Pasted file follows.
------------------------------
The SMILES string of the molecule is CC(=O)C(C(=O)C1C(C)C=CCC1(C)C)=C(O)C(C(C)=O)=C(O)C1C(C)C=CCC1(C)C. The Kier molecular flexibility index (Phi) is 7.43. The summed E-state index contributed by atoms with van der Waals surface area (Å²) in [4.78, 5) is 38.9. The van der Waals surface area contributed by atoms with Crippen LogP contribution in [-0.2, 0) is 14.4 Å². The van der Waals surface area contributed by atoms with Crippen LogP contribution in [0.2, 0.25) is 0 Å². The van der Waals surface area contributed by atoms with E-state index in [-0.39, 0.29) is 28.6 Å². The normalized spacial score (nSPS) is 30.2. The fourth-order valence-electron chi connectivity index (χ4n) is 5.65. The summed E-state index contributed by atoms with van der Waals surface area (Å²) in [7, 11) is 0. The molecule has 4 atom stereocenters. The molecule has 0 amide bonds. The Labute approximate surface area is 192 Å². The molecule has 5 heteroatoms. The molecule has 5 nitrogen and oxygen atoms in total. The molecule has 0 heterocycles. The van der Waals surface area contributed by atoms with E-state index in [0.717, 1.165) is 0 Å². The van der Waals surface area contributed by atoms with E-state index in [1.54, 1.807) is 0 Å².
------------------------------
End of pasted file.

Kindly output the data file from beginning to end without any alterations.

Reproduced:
The SMILES string of the molecule is CC(=O)C(C(=O)C1C(C)C=CCC1(C)C)=C(O)C(C(C)=O)=C(O)C1C(C)C=CCC1(C)C. The Kier molecular flexibility index (Phi) is 7.43. The summed E-state index contributed by atoms with van der Waals surface area (Å²) in [4.78, 5) is 38.9. The van der Waals surface area contributed by atoms with Crippen LogP contribution in [-0.2, 0) is 14.4 Å². The van der Waals surface area contributed by atoms with Crippen LogP contribution in [0.2, 0.25) is 0 Å². The van der Waals surface area contributed by atoms with E-state index in [-0.39, 0.29) is 28.6 Å². The normalized spacial score (nSPS) is 30.2. The fourth-order valence-electron chi connectivity index (χ4n) is 5.65. The summed E-state index contributed by atoms with van der Waals surface area (Å²) in [7, 11) is 0. The molecule has 4 atom stereocenters. The molecule has 0 amide bonds. The Labute approximate surface area is 192 Å². The molecule has 5 heteroatoms. The molecule has 5 nitrogen and oxygen atoms in total. The molecule has 0 heterocycles. The van der Waals surface area contributed by atoms with E-state index in [0.717, 1.165) is 0 Å². The van der Waals surface area contributed by atoms with E-state index in [1.54, 1.807) is 0 Å².